Part 1: The Debate in Every Person: to Have More Feeling or Less?

Part 2: A Feeling for People When It Was Needed Most
Part 3: The Desire to Have Good Will Makes for More Feeling


     The Desire to Have Good Will Makes for More Feeling

 Studying now in classes taught by Ellen Reiss, I am learning what every person, and certainly nations need to know: what kind of feeling do we want to have.  In one class, when I was speaking in a complacent manner about a friend I care for, Ms. Reiss asked me questions that had me know myself better and make choices that expressed me truly.   She said:

    As you think about people, is there a deep feeling--'God, I want this person to succeed!'....Do you want who you are to really be engaged in having a person be all they can be?....Do you think you're afraid?

    MP.  I like to avoid controversy.

    ER.  But before you really say anything, there is how you think.  Do you think Ms. Abel misses anything from you here--your staying power in terms of being deep?

As I thought about the meaning of "staying power," I saw it's the thing I want most: to think about a person steadily and deeply. Really thinking about what my wife hopes for and where she wants to be better, has enabled me to respect myself and has made for passionate feeling between us.

      Just before the end of the war, Charles De Gaulle headed a provisional French Government.  Writes biographer Charles Williams: 

    he immediately declared that the major sources of wealth must be exploited, not for the profit of a few but for the advantage of all....that all French men and women had the right to live, work, and bring up their children in 'security and dignity.' 
De Gaulle nationalized utilities, the coal fields, the major banks, improved the social security system, medical care, unemployment pay.   Said Williams, "It was as near to socialism as it could be without the name itself."  And De Gaulle promised to work toward having all of France's colonial possessions, including Vietnam, gain freedom.  He wanted to start a dialogue with Ho Chi Minh.  But the plans were short-lived.  After the war ended, the old French Republic was restored, with little power for its leader and a frustrated De Gaulle retired.  But l2 years later, in 1958, with France on the brink of civil war over the future of Algeria, where native Algerians had been fighting for their independence, the country once again turned to De Gaulle.  He proceeded to work for Algerian independence, barely escaping two assassination attempts.  He called for a referendum, asking the people for:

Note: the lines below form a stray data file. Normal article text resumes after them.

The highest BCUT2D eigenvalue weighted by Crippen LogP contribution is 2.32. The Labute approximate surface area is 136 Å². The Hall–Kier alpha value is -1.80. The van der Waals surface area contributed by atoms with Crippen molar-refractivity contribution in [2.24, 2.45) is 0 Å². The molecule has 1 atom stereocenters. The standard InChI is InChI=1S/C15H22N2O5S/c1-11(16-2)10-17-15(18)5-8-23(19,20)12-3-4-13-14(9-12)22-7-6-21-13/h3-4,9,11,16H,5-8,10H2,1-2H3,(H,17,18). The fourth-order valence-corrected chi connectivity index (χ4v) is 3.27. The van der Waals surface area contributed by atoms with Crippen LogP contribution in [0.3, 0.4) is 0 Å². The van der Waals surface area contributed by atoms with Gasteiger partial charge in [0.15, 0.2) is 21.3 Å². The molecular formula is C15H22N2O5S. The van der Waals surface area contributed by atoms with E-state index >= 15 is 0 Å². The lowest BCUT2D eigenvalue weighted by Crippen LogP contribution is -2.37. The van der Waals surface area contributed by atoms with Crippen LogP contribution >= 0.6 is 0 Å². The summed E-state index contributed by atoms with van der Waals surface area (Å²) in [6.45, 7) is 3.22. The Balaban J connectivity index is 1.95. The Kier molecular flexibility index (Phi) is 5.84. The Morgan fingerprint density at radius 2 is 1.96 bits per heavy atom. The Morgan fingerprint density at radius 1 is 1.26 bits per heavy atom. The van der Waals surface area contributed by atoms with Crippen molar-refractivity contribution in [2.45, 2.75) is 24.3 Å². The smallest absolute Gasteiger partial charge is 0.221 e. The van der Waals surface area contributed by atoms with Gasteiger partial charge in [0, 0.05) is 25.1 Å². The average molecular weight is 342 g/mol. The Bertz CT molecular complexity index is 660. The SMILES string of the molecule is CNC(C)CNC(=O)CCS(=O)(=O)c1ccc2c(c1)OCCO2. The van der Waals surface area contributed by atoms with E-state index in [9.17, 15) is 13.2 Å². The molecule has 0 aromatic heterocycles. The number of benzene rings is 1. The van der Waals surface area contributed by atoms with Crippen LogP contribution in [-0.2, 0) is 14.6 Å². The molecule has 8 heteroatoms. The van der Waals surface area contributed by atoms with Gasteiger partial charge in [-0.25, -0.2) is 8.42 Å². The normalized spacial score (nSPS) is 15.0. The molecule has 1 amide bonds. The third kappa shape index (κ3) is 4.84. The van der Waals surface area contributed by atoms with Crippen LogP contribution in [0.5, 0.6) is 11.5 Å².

an emancipated Algeria which, if the Algerians so wish--and I believe this to be the case--will have its own government, its own institutions, its own laws. 
In a landslide vote, Algeria got its independence. 

      In the next years, as President of a new French Republic, De Gaulle had some of his strongest feeling as he criticized the U.S war in Vietnam, calling it "unjust, detestable...lead[ing] a great nation to ravage a small one." He also refused to take part in this country's cruel and unjust embargo of Cuba, and was angry at what he felt was the U.S.'s desire to dominate Europe thru NATO, eventually ejecting NATO from Paris.

      In a lecture, Mr. Siegel said,

    We would like to be of everything and get into things as deeply as possible, but we should also like to be away from things and above them.
 While showing large and important feeling in world affairs, De Gaulle, as time went on, went too much away from the feelings of his people.  In 1968, ten years into his Presidency, riots broke out in Paris, by students whose needs had been neglected. It soon spread to workers.  Throughout history people have had this question--"how much am I going to give myself to justice, how complete do I want to be?" It is equivalent to having more feeling or going for less.  After order was restored, a badly shaken De Gaulle called for a referendum to give greater governing participation to the students and workers.  It was too little and too late, and was rejected in a close vote.  De Gaulle decided to step down, and a year later, this man who had survived two World Wars, the Nazis, two assassination attempts--died quietly in his home, at age 80. 

      In his will he asked that he have no public funeral, no orations or fanfare.  But on the day of the private funeral, tens of thousands walked in a heavy rain to the Arc de Triomphe in honor of the man who had walked with them some 26 years earlier on that emotion-filled day of liberation.

      Aesthetic Realism shows that our deepest hope is to have large, accurate feeling about other people and the world itself, and this knowledge has never been more needed. 

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